Adjusting brakes after inserting shims

rayw1604

Senior Member
Location
Cheltenham, Glos
Hi everybody,
I had an accident on my new bike (Ridgeback Horizon) a few days ago which shook me up, and from which I'm still recovering, which basically involved not being able to use my brakes effectively on a long, steep hill. I'm new to drop handlebars, and this inexperience alone may have been the cause of my lack of control. But I also believe that the brake levers are too far away from the bars for my small hands to be able to get sufficient purchase on them. So I want to at least have a go at inserting the Shimano shims which came with the bike and see if they improve things. My question is how would I adjust the dual pivot brakes afterwards, because the pads would then be too close to, if not rubbing on the tyre. I have got myself confused by all the information on the Internet about adjusting the brakes. As a newbie to DIY maintenance ( I never bothered with my last bike, but want to do things differently with the new one(boy, was my accident 'doing things differently' :smile: )), I need a clear, step by step explanation of what I should adjust and how and why.

Having said all that, I've just come across info that suggests that my Shimano Sora STI levers have an adjustment screw which does the same reach-reducing job, is this true? At the moment, the bike is in a locked shed out in the dark, and I am too sore and tired to go and check. If it is true(I can't remember seeing a screw), why were shims supplied?

As a postscript which amuses me in hindsight, I only discovered what the little black rubber jobbies were after the accident, while frantically looking into causes and remedies for the problem online. I then had to hunt high and low to find the discarded things.

Sorry if this is all a bit long and convoluted, but I have spent too long trying to find 'perfect' explanations online and am a bit tired and fed up. My cycling is now very important to me as a means of losing weight and improving my fitness, and I would be devastated to lose my confidence so much that I couldn't face picking myself up and getting on with things, but I really need help in understanding.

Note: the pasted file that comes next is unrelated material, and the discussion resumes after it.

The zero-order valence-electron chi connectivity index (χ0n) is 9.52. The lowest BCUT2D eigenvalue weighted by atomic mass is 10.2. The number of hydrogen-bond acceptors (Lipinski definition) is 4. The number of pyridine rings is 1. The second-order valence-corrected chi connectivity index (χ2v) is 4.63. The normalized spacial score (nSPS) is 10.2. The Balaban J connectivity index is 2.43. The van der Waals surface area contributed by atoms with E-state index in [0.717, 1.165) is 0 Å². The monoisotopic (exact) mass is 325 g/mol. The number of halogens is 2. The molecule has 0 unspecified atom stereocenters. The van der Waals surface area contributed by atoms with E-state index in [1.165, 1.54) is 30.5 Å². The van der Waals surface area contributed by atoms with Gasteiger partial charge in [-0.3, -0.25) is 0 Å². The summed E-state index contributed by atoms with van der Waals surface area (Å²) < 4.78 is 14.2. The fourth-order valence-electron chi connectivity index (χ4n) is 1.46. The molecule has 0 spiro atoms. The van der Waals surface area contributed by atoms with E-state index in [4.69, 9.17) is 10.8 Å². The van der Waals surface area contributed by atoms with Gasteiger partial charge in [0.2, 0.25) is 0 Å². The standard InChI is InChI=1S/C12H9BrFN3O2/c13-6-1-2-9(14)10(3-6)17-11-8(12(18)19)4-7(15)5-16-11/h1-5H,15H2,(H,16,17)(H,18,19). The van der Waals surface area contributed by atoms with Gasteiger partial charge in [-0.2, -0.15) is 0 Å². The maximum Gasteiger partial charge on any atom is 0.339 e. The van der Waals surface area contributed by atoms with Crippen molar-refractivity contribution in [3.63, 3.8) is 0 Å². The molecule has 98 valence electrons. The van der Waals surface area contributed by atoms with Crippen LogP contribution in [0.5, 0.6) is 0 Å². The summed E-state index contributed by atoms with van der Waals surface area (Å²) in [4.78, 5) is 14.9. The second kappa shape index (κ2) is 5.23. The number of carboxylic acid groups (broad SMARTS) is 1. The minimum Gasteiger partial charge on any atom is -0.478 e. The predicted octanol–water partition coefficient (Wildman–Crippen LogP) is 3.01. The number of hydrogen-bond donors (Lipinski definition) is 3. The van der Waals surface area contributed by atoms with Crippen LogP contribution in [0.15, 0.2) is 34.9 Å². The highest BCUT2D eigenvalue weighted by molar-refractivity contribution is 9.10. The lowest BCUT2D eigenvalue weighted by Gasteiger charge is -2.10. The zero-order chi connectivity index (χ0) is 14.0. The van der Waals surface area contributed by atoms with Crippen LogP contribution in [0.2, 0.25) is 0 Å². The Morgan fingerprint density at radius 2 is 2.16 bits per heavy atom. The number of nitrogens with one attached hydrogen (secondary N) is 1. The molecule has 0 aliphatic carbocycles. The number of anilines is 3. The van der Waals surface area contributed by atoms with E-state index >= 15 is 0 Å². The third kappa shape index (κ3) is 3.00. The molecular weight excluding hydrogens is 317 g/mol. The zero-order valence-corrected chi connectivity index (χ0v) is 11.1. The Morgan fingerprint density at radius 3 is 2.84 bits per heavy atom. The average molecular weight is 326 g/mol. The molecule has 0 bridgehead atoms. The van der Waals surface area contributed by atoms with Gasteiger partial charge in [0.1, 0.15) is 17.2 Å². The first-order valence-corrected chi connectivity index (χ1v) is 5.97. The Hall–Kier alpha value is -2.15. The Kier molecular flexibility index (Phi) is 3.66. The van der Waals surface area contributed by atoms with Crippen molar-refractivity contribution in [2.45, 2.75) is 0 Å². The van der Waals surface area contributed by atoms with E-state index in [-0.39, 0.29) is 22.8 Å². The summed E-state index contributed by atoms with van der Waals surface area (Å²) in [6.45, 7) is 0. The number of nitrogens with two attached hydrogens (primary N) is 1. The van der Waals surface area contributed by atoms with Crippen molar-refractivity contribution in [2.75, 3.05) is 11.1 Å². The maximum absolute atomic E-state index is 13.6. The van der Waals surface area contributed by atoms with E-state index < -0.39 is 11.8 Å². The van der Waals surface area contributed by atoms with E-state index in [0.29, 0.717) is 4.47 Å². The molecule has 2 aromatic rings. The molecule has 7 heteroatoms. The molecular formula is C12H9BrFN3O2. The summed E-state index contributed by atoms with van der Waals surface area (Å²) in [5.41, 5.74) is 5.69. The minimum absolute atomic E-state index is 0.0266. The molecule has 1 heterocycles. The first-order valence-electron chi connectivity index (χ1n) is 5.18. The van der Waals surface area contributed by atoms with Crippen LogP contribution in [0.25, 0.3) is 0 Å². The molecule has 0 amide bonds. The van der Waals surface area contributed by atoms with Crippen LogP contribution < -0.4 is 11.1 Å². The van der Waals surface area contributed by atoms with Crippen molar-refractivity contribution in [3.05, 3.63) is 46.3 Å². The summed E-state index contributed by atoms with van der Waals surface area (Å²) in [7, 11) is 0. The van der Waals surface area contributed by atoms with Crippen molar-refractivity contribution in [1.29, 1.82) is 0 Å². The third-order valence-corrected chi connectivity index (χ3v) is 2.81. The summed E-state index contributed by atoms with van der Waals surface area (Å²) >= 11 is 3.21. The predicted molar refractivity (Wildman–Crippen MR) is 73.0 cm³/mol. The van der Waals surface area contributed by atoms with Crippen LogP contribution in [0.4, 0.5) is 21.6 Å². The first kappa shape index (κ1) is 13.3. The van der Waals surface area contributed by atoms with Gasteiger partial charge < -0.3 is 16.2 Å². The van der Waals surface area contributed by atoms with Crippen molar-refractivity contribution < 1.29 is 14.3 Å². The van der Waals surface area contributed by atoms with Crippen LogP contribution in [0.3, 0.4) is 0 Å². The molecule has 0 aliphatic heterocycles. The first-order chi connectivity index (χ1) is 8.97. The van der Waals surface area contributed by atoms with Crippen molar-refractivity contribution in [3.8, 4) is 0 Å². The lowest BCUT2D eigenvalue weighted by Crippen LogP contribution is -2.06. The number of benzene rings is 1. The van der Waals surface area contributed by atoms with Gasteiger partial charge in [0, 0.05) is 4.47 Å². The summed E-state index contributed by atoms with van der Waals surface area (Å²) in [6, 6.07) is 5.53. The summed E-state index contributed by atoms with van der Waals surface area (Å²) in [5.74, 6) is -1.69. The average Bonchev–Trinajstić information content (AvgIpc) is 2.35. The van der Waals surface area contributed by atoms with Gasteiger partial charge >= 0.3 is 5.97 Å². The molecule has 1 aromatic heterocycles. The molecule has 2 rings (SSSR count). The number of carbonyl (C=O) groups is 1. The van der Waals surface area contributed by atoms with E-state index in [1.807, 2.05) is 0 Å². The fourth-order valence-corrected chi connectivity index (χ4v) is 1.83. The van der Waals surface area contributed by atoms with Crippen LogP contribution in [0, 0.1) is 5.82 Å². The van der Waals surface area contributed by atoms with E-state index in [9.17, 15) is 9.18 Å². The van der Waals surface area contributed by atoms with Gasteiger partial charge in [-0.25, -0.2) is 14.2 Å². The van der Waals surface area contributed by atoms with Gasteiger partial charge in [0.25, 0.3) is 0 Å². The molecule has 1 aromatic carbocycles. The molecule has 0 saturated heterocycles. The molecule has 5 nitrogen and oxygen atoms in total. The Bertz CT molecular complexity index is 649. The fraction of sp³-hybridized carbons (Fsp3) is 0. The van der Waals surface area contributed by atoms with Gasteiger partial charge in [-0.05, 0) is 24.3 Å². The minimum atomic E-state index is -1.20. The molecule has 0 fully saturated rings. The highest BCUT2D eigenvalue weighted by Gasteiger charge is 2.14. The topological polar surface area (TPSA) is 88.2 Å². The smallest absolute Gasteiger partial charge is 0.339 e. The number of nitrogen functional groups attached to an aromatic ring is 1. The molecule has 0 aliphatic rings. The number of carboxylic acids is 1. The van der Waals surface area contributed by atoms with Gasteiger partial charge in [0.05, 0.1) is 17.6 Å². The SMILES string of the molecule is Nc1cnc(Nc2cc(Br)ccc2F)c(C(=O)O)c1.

Thanks in anticipation,
Ray W.
 

PpPete

Guru
Location
Chandler's Ford
No adjuster on my Sora levers

Cable adjuster by the calipers? Back off the locknut so that you can turn the knurled ring clockwise.

If that's not enough adjustment and you don't have any inline adjusters you'll need to loosen off the cable itself.
 
OP
R

rayw1604

Senior Member
Location
Cheltenham, Glos
I'm at work and still haven't had a look at the brake levers again. But the pdf link is very useful. I'm probably worrying too much about the theory and it will be logically easier when I actually come to using the shims or whatever. Thanks Pete.
 

buggi

Bird Saviour
Location
Solihull
Perhaps getting your local bike shop to do it might be wise. I'm not sure how new to biking you are, or whether its just your new to drop handle bars but considering (a) how important brakes are (as you have found out to your detriment) and (;) the fact that you are confused by all the information on the internet, then perhaps getting a professional to adjust them would be wise.

I'm not in any way trying to sound condascending or pratronising and i hope you don't take it like that but personally, for me, anything to do with stuff on the bike that actually stops it i leave to the professionals, especially as i'm not sure what i'm doing. I'm sure, at the same time, they wouldn't mind showing you for future reference.
 
OP
R

rayw1604

Senior Member
Location
Cheltenham, Glos
Thank you, Buggi, I didn't take you advice any other way than that it was good advice ;) , and if it really doesn't make sense, then the LBS will be my next stop very quickly. I am keen to have a go at my own maintenance, however, as I have always been a bit embarrassed at my seeming over-reliance on others to tell me how to do things(not just in cycling), so I would like to prove a point to myself. A big thanks anyway for your contribution.
 
Top Bottom